Voting changed on climate-related proposals, but it also changed for the ‘S’ of ESG. “It went right across the board, and also on governance issues as well,” said Streur. Indeed, according to data from ISS Analytics at the time of the acquisition, support for S & G resolutions by Eaton Vance was higher than for climate proposals. Thus, it would appear that it is on climate that Calvert has had the most influence.

“After the 2017 season, in the summer,” continued Streur, “we began working on a gap analysis on where the differences were in voting guidelines. This took around a month. It’s easy to identify differences in voting, that’s just a mechanical process, but mapping those decisions back to policies is a more complex undertaking. The process as a whole took around a year because everything had to be reviewed by governance committees and fund boards.”

But the process should not be characterised as an integration of Calvert’s voting guidelines into Eaton Vance’s. Streur described it as an ESG integration at Eaton Vance using Calvert’s research which then gave rise to a different set of proxy voting guidelines. And Eaton Vance’s ESG approach is different from Calvert’s even though both are using the same research. “For example, Eaton Vance would say if the stock is cheap enough, we’re probably going to buy it. Where Calvert would say that there’s a risk level we’re not going to go to, no matter how cheap the stock.”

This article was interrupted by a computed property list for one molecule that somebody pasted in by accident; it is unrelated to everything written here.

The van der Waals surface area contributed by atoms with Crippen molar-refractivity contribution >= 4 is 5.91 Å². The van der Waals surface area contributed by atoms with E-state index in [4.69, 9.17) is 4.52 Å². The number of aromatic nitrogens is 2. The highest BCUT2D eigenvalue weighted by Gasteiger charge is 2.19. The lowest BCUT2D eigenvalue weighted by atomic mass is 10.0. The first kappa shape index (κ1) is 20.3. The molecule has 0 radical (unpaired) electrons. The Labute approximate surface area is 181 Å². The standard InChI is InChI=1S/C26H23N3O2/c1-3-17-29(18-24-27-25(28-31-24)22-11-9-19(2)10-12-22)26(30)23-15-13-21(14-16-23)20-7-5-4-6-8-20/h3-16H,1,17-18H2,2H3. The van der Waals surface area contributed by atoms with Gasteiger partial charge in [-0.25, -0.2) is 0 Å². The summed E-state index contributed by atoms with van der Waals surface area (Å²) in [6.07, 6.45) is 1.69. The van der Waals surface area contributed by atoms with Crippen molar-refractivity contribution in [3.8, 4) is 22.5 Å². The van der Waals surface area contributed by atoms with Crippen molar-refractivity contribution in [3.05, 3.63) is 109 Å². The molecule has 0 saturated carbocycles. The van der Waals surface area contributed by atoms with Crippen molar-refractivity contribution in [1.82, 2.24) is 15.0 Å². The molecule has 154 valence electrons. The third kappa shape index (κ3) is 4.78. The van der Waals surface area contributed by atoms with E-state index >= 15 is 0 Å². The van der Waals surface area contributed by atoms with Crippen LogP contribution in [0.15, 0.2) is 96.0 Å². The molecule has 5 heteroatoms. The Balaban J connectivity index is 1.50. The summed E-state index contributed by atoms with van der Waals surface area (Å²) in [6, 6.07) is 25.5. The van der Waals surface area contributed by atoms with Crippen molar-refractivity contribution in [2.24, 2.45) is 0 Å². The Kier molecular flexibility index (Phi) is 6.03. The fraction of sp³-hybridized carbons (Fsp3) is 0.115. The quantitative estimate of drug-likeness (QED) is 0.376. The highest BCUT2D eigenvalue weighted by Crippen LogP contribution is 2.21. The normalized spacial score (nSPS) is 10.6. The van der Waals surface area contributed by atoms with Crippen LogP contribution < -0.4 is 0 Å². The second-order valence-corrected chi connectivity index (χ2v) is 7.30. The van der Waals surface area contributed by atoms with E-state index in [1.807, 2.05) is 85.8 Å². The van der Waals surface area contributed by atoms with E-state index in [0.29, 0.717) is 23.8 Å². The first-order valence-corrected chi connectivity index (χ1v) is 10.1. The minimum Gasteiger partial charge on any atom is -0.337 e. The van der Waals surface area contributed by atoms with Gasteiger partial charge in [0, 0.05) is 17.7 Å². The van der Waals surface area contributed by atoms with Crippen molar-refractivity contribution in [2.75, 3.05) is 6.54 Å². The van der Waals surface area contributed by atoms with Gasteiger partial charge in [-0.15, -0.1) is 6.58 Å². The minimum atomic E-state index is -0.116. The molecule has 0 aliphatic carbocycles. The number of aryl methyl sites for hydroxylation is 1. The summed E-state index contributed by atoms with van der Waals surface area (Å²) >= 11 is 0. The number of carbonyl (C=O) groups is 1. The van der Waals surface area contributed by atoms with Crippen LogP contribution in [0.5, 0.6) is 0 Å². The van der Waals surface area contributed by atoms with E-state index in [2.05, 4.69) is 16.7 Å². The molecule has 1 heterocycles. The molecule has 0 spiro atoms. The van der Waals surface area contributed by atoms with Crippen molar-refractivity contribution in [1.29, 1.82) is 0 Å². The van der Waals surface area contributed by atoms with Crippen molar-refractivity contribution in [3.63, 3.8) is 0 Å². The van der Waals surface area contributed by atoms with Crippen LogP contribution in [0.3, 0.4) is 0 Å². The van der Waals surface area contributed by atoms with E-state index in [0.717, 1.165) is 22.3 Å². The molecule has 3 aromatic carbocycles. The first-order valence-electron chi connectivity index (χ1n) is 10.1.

It is surely an attestation of the financial materiality of ESG that Eaton Vance so quickly adopted much of Calvert’s research.

Calvert is still operating separately as the Calvert funds from within Eaton Vance. It still has an independent board. The funds are separately managed, separately invested and have their own voting guidelines. “Because Calvert clients want what Calvert offers,” said Streur. “We are serving this dual mandate of competitive investment results and driving forward from the long-term perspective positive change across a large number of ESG issues.” The dual mandate, he said, is both very important to Calvert and to its clients who continue to pour in.

In these days of mass consolidation, some distinction between funds is a welcome change.